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Why mining sector remains underdeveloped, by stakeholders

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Years after mining activities started in the country, stakeholders yesterday, in Abuja, offered explanations on the slow pace of Nigeria’s solid mineral and mining sector, and continuous decline of the sector’s contribution to Gross Domestic Products (GDP).

The stakeholders, who included heads of government agencies from related federal ministries, vice chancellors of Universities, industry players and others, noted that the sector is fraught with challenges of bureaucracy, regulatory framework, institution, oversight and technical structure, lack of best practices and lack of data.

Speaking at the launch of a report, conducted by the Nigeria Extractive Industries Transparency Initiative (NEITI), its Executive Secretary, Waziri Adio, decried the decline of the sector’s contribution to GDP to 0.5 per cent after hitting 12.1 per cent in the 70s.
Although mining activities in Nigeria started formally around 1902, in the Southern and Northern protectorates respectively, but the sector has remained underdeveloped many years after.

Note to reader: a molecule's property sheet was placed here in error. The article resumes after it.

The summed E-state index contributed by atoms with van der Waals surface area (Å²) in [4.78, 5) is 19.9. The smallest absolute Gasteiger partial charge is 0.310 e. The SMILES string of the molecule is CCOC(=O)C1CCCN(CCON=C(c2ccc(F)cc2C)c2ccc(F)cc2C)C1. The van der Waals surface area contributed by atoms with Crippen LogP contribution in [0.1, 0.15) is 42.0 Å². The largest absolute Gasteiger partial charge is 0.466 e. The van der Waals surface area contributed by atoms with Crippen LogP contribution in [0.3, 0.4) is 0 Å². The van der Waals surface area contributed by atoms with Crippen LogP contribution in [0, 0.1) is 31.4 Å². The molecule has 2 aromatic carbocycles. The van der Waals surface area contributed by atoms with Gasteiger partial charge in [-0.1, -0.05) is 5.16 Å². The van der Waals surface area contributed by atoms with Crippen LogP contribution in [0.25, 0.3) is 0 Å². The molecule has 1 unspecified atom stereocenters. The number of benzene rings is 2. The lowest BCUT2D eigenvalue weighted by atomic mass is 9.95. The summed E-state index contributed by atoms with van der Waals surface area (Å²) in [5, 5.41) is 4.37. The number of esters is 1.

Adio linked the underdevelopment to governance and transparency challenges, noting that NEITI will complement government’s efforts with necessary assistance aimed at overhauling the sector.
Similarly, members of the academia were worried about illegal mining, lack of protection for miners, and the dichotomy between the federal and state government.

Experts, including a professor of geology at the University of Ibadan, Gbenda Okunlola; Vice Chancellor, Umar Musa Yar’Adua University, Prof. Idris Funtua; and President, Nigerian Mining and Geosciences Society (NMGS), Prof. Silas Dada, expressed concern over the lack of investment into the sector.


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Gbenda OkunlolaNEITINMGS
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